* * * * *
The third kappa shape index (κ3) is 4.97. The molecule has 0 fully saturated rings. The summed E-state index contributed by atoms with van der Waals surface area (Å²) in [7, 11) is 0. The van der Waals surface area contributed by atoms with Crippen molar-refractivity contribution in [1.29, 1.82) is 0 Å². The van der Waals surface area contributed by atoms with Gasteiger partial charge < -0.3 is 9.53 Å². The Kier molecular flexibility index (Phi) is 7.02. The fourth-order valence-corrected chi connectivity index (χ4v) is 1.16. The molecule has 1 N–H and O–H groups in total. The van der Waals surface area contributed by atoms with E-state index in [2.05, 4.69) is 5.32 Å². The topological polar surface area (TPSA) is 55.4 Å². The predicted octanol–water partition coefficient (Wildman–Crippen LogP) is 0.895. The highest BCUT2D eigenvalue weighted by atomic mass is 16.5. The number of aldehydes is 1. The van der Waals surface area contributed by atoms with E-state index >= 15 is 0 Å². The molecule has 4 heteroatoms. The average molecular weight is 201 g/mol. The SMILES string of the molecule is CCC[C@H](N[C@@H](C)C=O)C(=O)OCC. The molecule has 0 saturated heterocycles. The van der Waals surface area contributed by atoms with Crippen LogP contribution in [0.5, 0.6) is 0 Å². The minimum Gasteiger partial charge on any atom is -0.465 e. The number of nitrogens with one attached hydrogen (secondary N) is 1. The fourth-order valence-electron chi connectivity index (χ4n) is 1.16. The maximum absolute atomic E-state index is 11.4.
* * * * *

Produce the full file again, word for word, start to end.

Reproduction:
The third kappa shape index (κ3) is 4.97. The molecule has 0 fully saturated rings. The summed E-state index contributed by atoms with van der Waals surface area (Å²) in [7, 11) is 0. The van der Waals surface area contributed by atoms with Crippen molar-refractivity contribution in [1.29, 1.82) is 0 Å². The van der Waals surface area contributed by atoms with Gasteiger partial charge < -0.3 is 9.53 Å². The Kier molecular flexibility index (Phi) is 7.02. The fourth-order valence-corrected chi connectivity index (χ4v) is 1.16. The molecule has 1 N–H and O–H groups in total. The van der Waals surface area contributed by atoms with E-state index in [2.05, 4.69) is 5.32 Å². The topological polar surface area (TPSA) is 55.4 Å². The predicted octanol–water partition coefficient (Wildman–Crippen LogP) is 0.895. The highest BCUT2D eigenvalue weighted by atomic mass is 16.5. The number of aldehydes is 1. The van der Waals surface area contributed by atoms with E-state index >= 15 is 0 Å². The molecule has 4 heteroatoms. The average molecular weight is 201 g/mol. The SMILES string of the molecule is CCC[C@H](N[C@@H](C)C=O)C(=O)OCC. The molecule has 0 saturated heterocycles. The van der Waals surface area contributed by atoms with Crippen LogP contribution in [0.5, 0.6) is 0 Å². The minimum Gasteiger partial charge on any atom is -0.465 e. The number of nitrogens with one attached hydrogen (secondary N) is 1. The fourth-order valence-electron chi connectivity index (χ4n) is 1.16. The maximum absolute atomic E-state index is 11.4.